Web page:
• Product level disclosures: portfolio managers with retail and/or professional clients, for products which use a sustainability label or sustainability-related terms in their naming or marketing.
  • Product level disclosures: portfolio managers with retail and/or professional clients, for products which use a sustainability label or sustainability-related terms in their naming or marketing.
  • Entity-level disclosures: portfolio managers with assets under management in excess of GBP5 billion.
  • Naming and marketing rules: in-scope portfolio managers when offering services to retail clients.

It is fair to say that the intended application of the rules is not entirely straightforward, and firms will be required to undertake a detailed analysis to fully understand, if and how, the rules will apply.


Sustainability labels

The SDR includes a labelling regime for those products seeking positive sustainability outcomes. There are four labels available: Sustainability Focus; Sustainability Improvers; Sustainability Impact; Sustainability Mixed Goals.

The labels are not intended to be hierarchical. They are designed to inform customers and investors and encourage the flow of capital to transparent and credible sustainability outcomes. Naturally, although they are not intended for them, the labels will also inform the decisions of professionals and institutional investors and clients, who will examine the data “beyond” the label in their asset selection process. To some extent, it is inevitable that retail and professional investors alike will begin to express a preference for certain labels, creating an incidental “hierarchy”.

Before a label can be applied to a portfolio, there are some general criteria which must be met, at both product and firm level. Please see our previous alert for further details on these general criteria, and on the criteria for the application of the labels themselves.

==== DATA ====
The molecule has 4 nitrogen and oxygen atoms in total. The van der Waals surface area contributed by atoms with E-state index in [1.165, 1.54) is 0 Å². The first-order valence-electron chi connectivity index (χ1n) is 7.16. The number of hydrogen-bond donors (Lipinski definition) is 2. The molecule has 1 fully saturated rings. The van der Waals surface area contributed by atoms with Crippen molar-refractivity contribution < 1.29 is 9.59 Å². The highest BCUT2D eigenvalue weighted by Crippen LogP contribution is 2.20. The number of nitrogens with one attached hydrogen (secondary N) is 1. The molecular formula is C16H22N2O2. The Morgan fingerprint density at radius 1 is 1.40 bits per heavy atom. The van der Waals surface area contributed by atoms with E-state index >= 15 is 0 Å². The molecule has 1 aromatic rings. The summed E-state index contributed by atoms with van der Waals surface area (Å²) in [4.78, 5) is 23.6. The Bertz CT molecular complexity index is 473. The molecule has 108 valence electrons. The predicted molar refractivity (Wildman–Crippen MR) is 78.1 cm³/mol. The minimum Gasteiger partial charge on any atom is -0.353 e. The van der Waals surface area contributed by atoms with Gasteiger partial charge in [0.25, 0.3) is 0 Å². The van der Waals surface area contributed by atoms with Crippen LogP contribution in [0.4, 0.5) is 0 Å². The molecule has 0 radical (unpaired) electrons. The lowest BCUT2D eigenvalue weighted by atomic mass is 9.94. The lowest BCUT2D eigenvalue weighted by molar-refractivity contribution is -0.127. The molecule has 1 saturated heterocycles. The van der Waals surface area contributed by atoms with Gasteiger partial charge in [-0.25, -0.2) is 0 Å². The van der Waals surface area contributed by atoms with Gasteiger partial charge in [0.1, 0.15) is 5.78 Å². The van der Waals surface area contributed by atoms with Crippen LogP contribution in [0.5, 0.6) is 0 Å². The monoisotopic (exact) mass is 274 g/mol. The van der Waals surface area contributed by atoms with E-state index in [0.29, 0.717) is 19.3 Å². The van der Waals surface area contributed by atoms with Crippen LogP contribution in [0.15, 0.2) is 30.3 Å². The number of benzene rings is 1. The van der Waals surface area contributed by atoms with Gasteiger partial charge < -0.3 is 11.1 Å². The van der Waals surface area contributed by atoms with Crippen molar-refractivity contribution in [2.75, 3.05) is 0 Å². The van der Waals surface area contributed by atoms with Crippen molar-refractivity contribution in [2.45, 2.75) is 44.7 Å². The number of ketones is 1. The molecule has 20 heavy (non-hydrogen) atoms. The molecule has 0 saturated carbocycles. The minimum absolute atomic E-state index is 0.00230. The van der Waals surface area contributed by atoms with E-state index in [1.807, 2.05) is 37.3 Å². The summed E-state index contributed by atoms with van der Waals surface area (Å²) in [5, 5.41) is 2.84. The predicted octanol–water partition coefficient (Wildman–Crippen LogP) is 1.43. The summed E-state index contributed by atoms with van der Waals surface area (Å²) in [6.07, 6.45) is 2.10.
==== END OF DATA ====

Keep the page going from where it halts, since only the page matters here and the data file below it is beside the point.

Following feedback from market participants, the Consultation confirms that portfolio management offerings will be able to use a label if at least 70% of the gross value of the assets within the portfolio are invested in accordance with the sustainability objective, and the other qualifying criteria are also met.

The Consultation clarifies that whether a portfolio management offering invests in funds or directly in securities, those funds or securities will both be treated as “assets”. This suggests that there will be no “look through” approach to the underlying assets of funds – i.e., the “fund” will be assessed holistically as a single asset, rather than being analysed by reference to its constituent investments.



The SDR introduces the following four types of sustainability-related disclosures:

  • Consumer-facing disclosures.
  • Pre-contractual product-level disclosures.
  • Periodic product-level disclosures.
  • Entity-level disclosures.

Consumer facing disclosures: